Romney's Libyan gamble
A sombre President Barack Obama, Hillary Clinton by his side, appeared in the Rose Garden to condemn what he called the outrageous and shocking attacks which killed the US ambassador to Libya and three others.
He paid tribute to the "extraordinary Americans" who were killed and said the US "rejects all efforts to denigrate the religious beliefs of others, but there is absolutely no justification for this sort of senseless violence. Nothing."
It was inevitable that these attacks, in Libya and Egypt, have become political in an election year.
In a way they go to the heart of the practice and theory of the Obama foreign policy. They also raise immediate questions about why there wasn't more protection for the embassies, particularly on the anniversary of 9/11.
But the Republican candidate Mitt Romney has seriously raised the stakes by an immediate, very strong, attack on the president's administration.'Political football'
The president has the huge advantage that when politics is in play he can try to rise above it simply by appearing presidential.
The secretary of state appeared pretty presidential too, with a very strong statement, a short while before, melding a tribute to the ambassador, condemnation of the attack and an assertion of American greatness.
Mitt Romney is a candidate and didn't have the protection of great office to protect him.
He'd made the attack on the Egyptian embassy a part of his election campaign before the Libyan attack happened.
It is central to his case against the president that he has repeatedly apologised for America and that he is too soft on its enemies.
He seized on a statement issued by the US embassy in Cairo, which condemned "the continuing efforts by misguided individuals to hurt the religious feelings of Muslims - as we condemn efforts to offend believers of all religions".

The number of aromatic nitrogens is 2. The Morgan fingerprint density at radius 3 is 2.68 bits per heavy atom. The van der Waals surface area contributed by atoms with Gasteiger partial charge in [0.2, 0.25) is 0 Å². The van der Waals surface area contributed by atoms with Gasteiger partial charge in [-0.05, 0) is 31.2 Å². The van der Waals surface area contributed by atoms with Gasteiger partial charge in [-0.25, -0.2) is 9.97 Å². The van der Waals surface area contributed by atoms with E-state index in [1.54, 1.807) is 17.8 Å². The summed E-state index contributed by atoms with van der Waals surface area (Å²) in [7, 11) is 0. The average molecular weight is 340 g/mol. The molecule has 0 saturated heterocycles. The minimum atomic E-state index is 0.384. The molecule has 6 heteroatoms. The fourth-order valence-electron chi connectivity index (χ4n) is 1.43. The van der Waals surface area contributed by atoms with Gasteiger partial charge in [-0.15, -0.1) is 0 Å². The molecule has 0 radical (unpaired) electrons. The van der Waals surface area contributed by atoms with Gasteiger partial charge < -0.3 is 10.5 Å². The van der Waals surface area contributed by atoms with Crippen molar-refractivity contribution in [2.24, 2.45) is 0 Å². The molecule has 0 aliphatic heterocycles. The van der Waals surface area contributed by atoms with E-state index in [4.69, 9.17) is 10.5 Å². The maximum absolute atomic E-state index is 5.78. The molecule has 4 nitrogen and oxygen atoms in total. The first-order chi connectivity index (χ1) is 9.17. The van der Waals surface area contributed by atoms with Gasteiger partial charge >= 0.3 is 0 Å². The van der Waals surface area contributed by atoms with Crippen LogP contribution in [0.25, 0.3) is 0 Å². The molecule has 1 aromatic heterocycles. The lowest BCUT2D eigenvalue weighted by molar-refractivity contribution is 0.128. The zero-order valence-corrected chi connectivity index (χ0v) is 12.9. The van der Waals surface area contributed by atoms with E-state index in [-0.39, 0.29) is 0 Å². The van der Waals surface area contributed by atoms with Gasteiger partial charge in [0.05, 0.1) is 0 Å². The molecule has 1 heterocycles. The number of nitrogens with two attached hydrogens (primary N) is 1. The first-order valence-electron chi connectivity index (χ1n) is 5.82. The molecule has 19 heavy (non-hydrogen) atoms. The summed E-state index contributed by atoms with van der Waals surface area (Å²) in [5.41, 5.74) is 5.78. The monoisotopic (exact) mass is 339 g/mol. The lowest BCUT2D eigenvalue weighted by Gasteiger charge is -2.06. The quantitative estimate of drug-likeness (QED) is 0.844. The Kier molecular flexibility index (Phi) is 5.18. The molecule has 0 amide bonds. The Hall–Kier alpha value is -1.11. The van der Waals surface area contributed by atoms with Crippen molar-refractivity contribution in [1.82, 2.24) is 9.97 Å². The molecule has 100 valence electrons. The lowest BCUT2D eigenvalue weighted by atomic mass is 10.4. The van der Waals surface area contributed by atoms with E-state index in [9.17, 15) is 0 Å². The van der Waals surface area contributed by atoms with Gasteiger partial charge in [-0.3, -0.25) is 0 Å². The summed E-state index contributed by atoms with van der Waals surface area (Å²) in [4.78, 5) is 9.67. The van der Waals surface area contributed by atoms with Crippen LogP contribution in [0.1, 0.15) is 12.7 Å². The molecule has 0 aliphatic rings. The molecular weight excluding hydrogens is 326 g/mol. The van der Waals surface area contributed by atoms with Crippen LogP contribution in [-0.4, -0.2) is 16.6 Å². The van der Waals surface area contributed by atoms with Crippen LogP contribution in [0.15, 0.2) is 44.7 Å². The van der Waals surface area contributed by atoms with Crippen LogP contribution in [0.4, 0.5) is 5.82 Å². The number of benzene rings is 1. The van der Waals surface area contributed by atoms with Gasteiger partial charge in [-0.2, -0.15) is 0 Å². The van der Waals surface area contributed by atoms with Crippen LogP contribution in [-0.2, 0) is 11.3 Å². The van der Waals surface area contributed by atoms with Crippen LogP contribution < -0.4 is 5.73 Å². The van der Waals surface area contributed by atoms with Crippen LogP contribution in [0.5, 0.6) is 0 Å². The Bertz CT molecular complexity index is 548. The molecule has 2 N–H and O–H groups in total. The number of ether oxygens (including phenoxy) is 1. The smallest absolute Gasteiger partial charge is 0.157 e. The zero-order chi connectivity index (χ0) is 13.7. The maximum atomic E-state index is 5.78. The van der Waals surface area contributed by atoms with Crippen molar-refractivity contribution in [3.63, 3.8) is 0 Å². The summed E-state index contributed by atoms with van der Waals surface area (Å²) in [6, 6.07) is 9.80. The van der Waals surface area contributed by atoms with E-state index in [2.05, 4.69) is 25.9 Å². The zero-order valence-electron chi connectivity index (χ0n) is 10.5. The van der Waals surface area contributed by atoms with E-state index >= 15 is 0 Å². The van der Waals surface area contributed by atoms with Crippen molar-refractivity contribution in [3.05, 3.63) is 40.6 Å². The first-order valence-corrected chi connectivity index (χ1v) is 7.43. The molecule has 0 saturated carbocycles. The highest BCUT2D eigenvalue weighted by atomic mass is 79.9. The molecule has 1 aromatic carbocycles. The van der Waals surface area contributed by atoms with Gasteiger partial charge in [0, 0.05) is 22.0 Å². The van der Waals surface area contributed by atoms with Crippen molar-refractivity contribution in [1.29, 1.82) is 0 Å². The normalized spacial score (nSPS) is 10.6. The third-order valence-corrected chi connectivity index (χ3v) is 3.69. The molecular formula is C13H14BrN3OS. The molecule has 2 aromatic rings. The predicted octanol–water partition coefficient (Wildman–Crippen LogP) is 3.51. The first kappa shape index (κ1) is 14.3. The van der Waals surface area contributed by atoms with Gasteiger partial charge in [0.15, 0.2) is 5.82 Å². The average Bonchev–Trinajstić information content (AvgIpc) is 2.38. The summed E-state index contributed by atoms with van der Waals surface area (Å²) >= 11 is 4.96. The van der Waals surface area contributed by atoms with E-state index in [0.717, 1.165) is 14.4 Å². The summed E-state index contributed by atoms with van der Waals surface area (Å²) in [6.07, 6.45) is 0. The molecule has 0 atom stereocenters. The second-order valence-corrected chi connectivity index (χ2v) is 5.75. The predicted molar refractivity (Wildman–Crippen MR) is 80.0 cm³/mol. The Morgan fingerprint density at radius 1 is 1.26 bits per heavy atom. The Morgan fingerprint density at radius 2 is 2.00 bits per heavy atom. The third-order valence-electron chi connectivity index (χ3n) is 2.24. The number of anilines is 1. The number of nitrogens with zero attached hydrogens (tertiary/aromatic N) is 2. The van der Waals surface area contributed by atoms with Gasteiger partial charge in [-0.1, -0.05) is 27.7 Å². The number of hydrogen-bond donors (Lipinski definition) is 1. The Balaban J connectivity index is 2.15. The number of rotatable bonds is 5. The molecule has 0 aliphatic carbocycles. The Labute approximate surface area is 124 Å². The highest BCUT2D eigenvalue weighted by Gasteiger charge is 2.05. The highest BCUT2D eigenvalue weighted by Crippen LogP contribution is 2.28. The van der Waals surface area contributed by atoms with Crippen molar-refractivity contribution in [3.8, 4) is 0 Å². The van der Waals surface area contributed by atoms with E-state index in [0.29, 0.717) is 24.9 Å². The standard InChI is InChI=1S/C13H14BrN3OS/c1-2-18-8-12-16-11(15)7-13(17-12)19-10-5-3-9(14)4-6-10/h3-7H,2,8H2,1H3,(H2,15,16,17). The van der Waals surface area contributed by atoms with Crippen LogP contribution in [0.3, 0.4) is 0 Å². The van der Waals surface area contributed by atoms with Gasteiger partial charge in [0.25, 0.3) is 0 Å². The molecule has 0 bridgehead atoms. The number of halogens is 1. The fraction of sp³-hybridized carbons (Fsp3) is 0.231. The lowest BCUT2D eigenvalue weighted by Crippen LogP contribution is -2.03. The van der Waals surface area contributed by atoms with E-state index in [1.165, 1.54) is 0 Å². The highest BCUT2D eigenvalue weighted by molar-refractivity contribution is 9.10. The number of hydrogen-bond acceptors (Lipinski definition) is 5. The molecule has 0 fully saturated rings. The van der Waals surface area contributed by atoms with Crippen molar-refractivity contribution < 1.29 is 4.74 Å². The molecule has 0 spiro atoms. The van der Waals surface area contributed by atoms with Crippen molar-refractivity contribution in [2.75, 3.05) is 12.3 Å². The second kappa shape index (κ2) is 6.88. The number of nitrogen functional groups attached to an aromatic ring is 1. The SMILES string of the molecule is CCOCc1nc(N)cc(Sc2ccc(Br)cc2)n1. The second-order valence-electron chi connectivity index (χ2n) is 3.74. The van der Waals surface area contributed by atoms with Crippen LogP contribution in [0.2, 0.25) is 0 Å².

Mr Romney called this "disgraceful".
The White House said it had not authorised the embassy statement but this morning at a news conference, before the president spoke, Mr Romney stepped up his attack.
He said that Mr Obama bore responsibility for statements by his embassies and this one was "akin to an apology" adding it was a "terrible course to apologise for American values" and the White House was sending mixed signals.
He's taking a big risk using these tragic attacks to further this political argument, and some are already outraged.
The former ambassador to Israel, Martin Indyk of Brookings, told CNN that it was a shame the tragedy was being used as a political football and that it was not appropriate.
There's no doubt that what happened in Cairo and Libya raises questions about President Obama's foreign policy.
What opponents see as a rejection of American exceptionalism and willingness to apologise for his country, supporters portray as an ability to foster alliances with a lower profile on the world stage and greater sensitivity to other cultures, Islam in particular.
Some will question whether that approach has paid off. The president's sporadic support for the Arab Spring saw its only military expression in Libya where these killings took place. Those who warned that America's enemies might have gain power when the dictators fell, will use this to suggest they were correct.
These are serious questions. But Mitt Romney has put a lot of weight on one press release and may find himself spending rather more time defending his own tactics than attacking the president's strategy.